This is where the defendant has an existing duty of care towards the victim. A duty of care most often arises in the workplace, in the context of health professional to patient, or in relation to a detainee who is in custody. The prosecution would need to show that the defendant failed in their duty of care towards the victim, resulting in their death. The victim’s death must be a reasonably foreseeable consequence of the defendant’s action. The court must find that the negligence that was the cause of the death amounts to gross negligence and is, therefore, a crime. This is a very high threshold to meet.

In order to secure a conviction for gross negligence manslaughter, the court would have to show that the defendant’s conduct fell far below an everyday error or commonplace negligence to a grossly unacceptable standard. The leading case on gross negligence manslaughter found that the breach of duty of care must involve a serious and obvious risk of death. The Crown Prosecution Service (CPS) has extensive additional guidance on this offence.

Can you be charged with gross negligence manslaughter after a car accident?

Gross negligence manslaughter can include killing someone by dangerous driving. This could be caused by a vehicle that has been so poorly maintained that it meets the threshold of gross negligence. For example, the owner was driving the vehicle, and was aware that the brakes were not operational. They were then involved in an accident, where a death was caused by the car’s failure to stop in time. Gross negligence manslaughter could also occur where a death was caused by grossly negligent driving.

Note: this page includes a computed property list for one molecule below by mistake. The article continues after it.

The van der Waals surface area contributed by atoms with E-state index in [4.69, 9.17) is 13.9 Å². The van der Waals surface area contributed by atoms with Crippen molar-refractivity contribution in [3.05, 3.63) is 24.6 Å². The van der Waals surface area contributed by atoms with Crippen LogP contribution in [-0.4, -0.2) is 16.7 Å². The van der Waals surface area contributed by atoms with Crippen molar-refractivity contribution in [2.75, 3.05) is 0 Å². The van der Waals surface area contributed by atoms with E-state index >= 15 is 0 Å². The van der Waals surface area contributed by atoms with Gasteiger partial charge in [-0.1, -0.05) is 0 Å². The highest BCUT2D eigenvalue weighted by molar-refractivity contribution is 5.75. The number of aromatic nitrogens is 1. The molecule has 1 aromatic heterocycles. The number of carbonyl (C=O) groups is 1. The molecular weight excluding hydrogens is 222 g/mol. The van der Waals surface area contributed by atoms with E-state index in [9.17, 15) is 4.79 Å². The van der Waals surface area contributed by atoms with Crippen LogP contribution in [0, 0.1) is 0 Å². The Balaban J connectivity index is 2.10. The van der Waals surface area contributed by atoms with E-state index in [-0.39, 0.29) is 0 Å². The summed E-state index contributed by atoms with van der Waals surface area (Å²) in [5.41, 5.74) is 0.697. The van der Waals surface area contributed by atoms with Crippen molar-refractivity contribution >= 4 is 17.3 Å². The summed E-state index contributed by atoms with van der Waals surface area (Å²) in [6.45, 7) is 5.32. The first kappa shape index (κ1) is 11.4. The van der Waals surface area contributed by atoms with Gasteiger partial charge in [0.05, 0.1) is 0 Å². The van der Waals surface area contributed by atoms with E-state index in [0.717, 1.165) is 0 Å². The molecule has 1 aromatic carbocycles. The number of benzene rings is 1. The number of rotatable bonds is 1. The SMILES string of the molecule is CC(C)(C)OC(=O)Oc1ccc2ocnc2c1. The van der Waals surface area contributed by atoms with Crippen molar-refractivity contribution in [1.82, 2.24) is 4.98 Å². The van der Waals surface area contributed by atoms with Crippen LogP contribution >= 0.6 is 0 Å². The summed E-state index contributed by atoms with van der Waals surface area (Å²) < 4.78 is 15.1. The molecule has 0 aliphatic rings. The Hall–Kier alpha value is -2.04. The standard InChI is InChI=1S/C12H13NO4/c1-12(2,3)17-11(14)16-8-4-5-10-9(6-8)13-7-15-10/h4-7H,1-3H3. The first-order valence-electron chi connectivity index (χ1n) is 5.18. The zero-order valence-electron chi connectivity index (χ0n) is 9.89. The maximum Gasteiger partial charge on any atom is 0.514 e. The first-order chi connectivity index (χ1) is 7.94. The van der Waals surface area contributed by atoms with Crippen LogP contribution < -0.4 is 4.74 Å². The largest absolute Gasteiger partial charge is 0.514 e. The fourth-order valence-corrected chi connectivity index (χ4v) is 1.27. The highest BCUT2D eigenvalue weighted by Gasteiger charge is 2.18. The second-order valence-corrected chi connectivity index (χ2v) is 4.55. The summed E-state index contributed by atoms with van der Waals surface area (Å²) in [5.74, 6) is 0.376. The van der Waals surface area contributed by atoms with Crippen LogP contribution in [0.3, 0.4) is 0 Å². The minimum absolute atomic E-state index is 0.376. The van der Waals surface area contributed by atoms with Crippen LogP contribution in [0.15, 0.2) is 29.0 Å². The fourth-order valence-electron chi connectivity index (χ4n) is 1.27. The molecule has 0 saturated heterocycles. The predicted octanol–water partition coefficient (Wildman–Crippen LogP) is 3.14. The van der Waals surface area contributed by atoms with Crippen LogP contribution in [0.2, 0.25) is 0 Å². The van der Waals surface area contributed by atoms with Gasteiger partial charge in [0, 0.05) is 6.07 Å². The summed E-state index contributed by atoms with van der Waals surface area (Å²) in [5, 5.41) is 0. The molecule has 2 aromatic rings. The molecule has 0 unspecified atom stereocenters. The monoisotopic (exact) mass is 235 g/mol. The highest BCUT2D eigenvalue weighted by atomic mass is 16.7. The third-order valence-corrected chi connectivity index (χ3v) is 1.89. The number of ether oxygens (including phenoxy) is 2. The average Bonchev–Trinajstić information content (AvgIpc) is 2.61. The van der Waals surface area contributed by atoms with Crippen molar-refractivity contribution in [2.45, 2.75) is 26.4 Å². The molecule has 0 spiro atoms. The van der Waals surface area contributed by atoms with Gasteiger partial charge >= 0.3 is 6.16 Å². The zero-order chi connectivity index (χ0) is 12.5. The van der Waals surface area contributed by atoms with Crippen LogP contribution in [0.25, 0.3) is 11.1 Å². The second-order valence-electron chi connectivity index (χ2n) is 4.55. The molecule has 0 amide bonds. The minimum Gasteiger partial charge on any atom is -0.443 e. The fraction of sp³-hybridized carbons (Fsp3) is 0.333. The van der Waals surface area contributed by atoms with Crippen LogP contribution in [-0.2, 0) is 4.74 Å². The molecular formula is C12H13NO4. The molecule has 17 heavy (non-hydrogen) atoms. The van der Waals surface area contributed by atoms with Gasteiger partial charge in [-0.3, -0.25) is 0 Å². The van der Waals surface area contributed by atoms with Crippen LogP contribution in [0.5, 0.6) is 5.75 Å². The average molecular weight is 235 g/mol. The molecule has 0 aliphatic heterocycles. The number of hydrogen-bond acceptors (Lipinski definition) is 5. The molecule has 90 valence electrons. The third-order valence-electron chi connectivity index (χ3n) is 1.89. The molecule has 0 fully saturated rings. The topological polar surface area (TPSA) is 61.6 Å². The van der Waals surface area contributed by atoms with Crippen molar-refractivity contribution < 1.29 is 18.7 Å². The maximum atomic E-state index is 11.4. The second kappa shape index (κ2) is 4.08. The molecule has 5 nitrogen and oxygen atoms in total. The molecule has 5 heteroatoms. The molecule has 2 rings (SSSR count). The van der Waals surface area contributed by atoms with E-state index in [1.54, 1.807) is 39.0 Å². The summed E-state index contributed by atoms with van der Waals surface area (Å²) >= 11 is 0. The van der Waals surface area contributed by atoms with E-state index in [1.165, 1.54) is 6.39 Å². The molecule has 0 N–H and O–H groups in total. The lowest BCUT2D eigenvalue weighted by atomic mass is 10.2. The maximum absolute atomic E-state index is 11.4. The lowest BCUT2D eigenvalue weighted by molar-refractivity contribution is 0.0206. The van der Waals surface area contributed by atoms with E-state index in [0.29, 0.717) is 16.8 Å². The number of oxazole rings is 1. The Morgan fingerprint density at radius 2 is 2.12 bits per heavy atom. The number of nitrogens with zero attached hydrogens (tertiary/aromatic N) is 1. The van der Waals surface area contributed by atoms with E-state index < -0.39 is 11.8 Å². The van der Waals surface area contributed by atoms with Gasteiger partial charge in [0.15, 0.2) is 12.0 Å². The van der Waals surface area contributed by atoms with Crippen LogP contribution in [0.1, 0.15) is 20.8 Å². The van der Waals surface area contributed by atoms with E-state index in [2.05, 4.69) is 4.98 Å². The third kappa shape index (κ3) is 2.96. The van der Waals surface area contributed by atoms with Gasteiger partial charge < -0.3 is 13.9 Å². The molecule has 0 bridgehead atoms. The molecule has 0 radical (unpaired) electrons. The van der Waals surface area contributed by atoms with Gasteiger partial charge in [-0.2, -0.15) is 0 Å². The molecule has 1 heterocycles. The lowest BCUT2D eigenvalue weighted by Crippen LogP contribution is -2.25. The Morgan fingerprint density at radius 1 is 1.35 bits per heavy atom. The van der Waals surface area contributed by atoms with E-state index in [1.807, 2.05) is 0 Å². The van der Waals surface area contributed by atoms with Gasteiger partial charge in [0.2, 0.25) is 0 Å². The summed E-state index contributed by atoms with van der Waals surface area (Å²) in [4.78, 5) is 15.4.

However, the prosecution would need to convince the court that the proper charge was gross negligence manslaughter, not death by dangerous driving, as set out in Section 1 of the Road Traffic Act 1988. To do this, they would need to show that there was a serious and obvious risk of death associated with the defendant’s conduct.

Involuntary manslaughter sentencing guidelines

In 2018, the government published guidelines that must be followed by the courts when sentencing adult defendants for manslaughter. The maximum sentence for manslaughter is life imprisonment. However, there is a huge variation in the possible sentences, depending on the culpability (blameworthiness) of the defendant’s conduct, and other aggravating factors.

Unlawful act manslaughter

The range of custodial sentences is between one to 24 years. Factors that suggest higher culpability include an intention to seriously harm the victim, or if the offence was committed whilst seeking to escape arrest. Other aggravating factors include previous criminal convictions, committing the offence in front of children, or abusing a position of trust. Similarly, if the killing resulted from domestic violence, this would be considered a seriously aggravating feature that has to be properly reflected in the sentence imposed.

A defendant will be less culpable where they were acting in self-defence, or where there is no intention by the defendant to cause any harm, and no obvious risk of anything more than minor harm.

Gross negligence manslaughter